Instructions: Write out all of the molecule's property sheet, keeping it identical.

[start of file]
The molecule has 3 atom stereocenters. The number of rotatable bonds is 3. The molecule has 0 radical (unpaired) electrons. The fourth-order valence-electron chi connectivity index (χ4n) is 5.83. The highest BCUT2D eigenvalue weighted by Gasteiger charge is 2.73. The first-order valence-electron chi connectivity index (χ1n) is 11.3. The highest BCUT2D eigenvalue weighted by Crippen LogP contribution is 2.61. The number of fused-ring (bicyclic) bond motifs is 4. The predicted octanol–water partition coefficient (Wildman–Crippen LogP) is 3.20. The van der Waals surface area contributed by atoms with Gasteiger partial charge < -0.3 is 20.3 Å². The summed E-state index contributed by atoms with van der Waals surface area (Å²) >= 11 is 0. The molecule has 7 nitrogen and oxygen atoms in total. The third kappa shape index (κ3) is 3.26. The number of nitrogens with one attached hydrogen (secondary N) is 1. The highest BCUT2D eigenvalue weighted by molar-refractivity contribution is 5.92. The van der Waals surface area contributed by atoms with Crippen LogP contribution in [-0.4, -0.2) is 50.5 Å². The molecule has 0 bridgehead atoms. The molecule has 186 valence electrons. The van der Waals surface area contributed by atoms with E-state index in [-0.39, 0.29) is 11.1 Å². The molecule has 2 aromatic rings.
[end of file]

The molecule has 3 atom stereocenters. The number of rotatable bonds is 3. The molecule has 0 radical (unpaired) electrons. The fourth-order valence-electron chi connectivity index (χ4n) is 5.83. The highest BCUT2D eigenvalue weighted by Gasteiger charge is 2.73. The first-order valence-electron chi connectivity index (χ1n) is 11.3. The highest BCUT2D eigenvalue weighted by Crippen LogP contribution is 2.61. The number of fused-ring (bicyclic) bond motifs is 4. The predicted octanol–water partition coefficient (Wildman–Crippen LogP) is 3.20. The van der Waals surface area contributed by atoms with Gasteiger partial charge < -0.3 is 20.3 Å². The summed E-state index contributed by atoms with van der Waals surface area (Å²) >= 11 is 0. The molecule has 7 nitrogen and oxygen atoms in total. The third kappa shape index (κ3) is 3.26. The number of nitrogens with one attached hydrogen (secondary N) is 1. The highest BCUT2D eigenvalue weighted by molar-refractivity contribution is 5.92. The van der Waals surface area contributed by atoms with Crippen LogP contribution in [-0.4, -0.2) is 50.5 Å². The molecule has 0 bridgehead atoms. The molecule has 186 valence electrons. The van der Waals surface area contributed by atoms with E-state index in [-0.39, 0.29) is 11.1 Å². The molecule has 2 aromatic rings.